Pharmacist Impact on Provider Productivity and Billing: Ambulatory Care Clinic

Providers working in collaboration with pharmacists saw significantly more patients than providers who worked independently.

Pharmacists are frequently viewed as primarily working in community pharmacies, counting pills, and counseling patients. More recently, pharmacists have fought to find their place in clinical settings, providing important medication information to collaborative care teams. As a result of their contributions, pharmacists have found places in many different health care settings.

Researchers from the University of Florida College of Pharmacy have investigated the impact of placing a pharmacist in the rural ambulatory care setting. By tracking work relative value units (wRVU), researchers compared physicians’ change in productivity when working in collaboration with a pharmacist and independently.

Investigators collected data retrospectively from a single institution. Using the institution's electronic medical record, researchers recorded both the number of patients seen and the level of service billed in each patient visit. Afterwards, they calculated the wRVU for collaborative and non-collaborative physicians to compare productivity.

With a pharmacist in the care team, providers in collaboration with pharmacists saw 19.25 patients versus 12.9 patients for providers who worked independently. Collaborative providers also generated a higher average wRVU per patient visit. Therefore, physicians were more productive, saw more patients, and increased access to care.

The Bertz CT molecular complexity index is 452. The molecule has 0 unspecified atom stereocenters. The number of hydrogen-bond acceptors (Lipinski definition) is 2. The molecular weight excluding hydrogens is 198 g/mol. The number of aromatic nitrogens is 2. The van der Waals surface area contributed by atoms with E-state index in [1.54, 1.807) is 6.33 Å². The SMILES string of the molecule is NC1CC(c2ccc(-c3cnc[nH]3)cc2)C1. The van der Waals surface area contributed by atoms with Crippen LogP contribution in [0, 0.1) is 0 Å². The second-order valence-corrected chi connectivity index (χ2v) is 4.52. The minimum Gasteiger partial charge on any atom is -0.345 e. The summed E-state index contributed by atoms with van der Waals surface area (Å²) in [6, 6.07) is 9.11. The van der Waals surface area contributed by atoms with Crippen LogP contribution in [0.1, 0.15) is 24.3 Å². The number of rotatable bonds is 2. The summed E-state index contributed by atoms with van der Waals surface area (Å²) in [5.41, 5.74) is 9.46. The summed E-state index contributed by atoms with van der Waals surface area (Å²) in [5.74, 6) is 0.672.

Compared to the non-collaborative providers, those working with pharmacists billed at a higher level of service as a result of their generated wRVU. Even though the average wRVU difference for a single patient was not large, an immense difference in productivity and revenue generated could be seen when extrapolated over a year. The collaborative physicians averaged 1.45, 1.48, 1.55 wRVU respectively versus 1.37 and 1.30 for independent physicians.

These investigators concluded that higher billing from physicians suggests a higher level of productivity. Although this study showed that implementation of a pharmacist in ambulatory care setting benefits the patient, provider, and the institution, further studies are required.

Future studies need to include a larger number of patients, expand from the rural setting, and research other interdisciplinary sources. Further research will help promote the profession.

References

  1. DeRemer CE, Perez NA, Middleton K, Konopack J, Dietrich E. Impact of an ambulatory care pharmacist on provider relative value units in a rural clinic. Explor Res Clin Soc Pharm. 2021;5:100098. Published 2021 Dec 14. doi:10.1016/j.rcsop.2021.100098